Over the past few weeks, a hard-working editor on the Stone World staff took quite a bit of time to compile the year-end stone import and export statistics that are recorded by the U.S. Department of Commerce. To my mild surprise - and contrary to what I’ve been hearing from many stone suppliers - the total was not “zero.”
This past February, I made my annual trip to Vitória, Brazil, for the Vitória Stone Fair, which takes place in the stone-rich state of Espírito Santo, where much of Brazil’s stone is quarried, processed and ultimately shipped to the U.S. And in the days leading up to the event, I took the opportunity to schedule visits with major stoneworking factories in the Vitória area, near the city and its shipping port, as well as the Cachoeiro region, which is closer to the quarries.
OK, so “absolute zero” is actually a scientific term unrelated to the business world. These past few months, I often feel like it is the level of business in today’s stone industry - or perhaps the latest closing figure for the stock market (as in “The Dow closed today at absolute zero.”)
In the “Forum” section of this issue (page 106),
I had the unfortunate task of recapping the distressing events surrounding the
closure of Rock Tops, a Michigan
firm with multiple operations in several states. Although it is bad news to
hear of any event that leaves stoneworking professionals out of a job, the
closure of Rock Tops is at once a “worst case scenario” and a cautionary
Every year, Stone World’s parent company, BNP Media, conducts an in-depth survey among U.S. stone fabricators. This survey gauges their short-term and long-term market predictions and their capital outlay and purchasing plans for the future.
Last month, I made my annual trip to the
StonExpo trade show in Las Vegas,
NV. And while I don’t think that
trade shows provide a tell-all barometer on the state of a particular industry,
I was curious to gauge the feelings and concerns of those in attendance.
many stone industry professionals today, I find myself facing difficult
financial times for the first time in my career. Over the past 15-plus years,
my professional day-to-day life has grown in unison with the growth of the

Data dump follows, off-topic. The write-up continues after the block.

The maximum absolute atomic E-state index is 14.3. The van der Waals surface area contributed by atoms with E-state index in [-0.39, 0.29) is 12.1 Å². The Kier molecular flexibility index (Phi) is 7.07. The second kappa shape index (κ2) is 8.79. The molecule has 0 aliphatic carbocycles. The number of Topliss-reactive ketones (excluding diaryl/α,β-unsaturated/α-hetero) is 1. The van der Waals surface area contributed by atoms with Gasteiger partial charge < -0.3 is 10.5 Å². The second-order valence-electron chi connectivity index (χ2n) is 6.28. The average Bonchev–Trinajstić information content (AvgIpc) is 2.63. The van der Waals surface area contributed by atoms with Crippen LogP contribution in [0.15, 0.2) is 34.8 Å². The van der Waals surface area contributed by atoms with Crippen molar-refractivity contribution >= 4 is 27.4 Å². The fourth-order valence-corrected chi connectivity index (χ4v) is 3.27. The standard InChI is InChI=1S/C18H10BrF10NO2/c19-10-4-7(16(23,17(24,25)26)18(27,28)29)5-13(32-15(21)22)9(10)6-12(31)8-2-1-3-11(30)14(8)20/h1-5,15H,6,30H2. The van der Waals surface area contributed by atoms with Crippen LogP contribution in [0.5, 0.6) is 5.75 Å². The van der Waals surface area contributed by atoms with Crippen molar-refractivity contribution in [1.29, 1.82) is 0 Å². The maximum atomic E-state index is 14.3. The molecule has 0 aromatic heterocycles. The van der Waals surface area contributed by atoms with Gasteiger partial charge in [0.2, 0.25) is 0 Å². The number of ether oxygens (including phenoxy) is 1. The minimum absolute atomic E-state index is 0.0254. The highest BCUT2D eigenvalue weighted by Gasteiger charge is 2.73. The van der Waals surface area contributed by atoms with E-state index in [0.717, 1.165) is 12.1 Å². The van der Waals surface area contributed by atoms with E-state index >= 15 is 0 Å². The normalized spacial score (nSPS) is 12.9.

stone industry, and this has been particularly evident in my robust travel
When I opened up my paper of choice, The New York Times, two weeks ago, I saw a headline in the Home Section entitled, “What’s Lurking in Your Countertop?” By now, we all probably know much of what happened as a result of this article. Subsequently, other major news outlets - including radio and network television - have picked up the story. On YouTube, videos appeared showing people holding a Geiger counter against a granite slab - dramatic scenes with jumping needles and lots of noise indicating that something is seriously awry. Stone distributors and fabricators started receiving way too many calls from concerned homeowners - some hysterical; some reasonable but worried.
With American stone industry companies fighting harder than ever before to turn a profit, we are seeing a number of approaches to offsetting the decline in sales these days. Some firms are lowering prices in an attempt to draw more business - although this seems rare among established stone fabricators. Other have changed their target client base, and they are aggressively going after new markets in an attempt to regain some lost business (i.e. remodeling work rather than new construction). Unfortunately, though, no matter what sales and marketing strategy is in place, the majority of U.S. stone fabrication shops will not do the same volume of business that they did a year ago (or even two years ago).
For those of you who don’t already know, the “scare tactics” regarding granite and radon are out there once again. Basically, it’s the same old re-run from years ago: “Are granite countertops killing innocent families? We don’t know, but we’re looking into it. In the meantime, why don’t you try this alternative material?”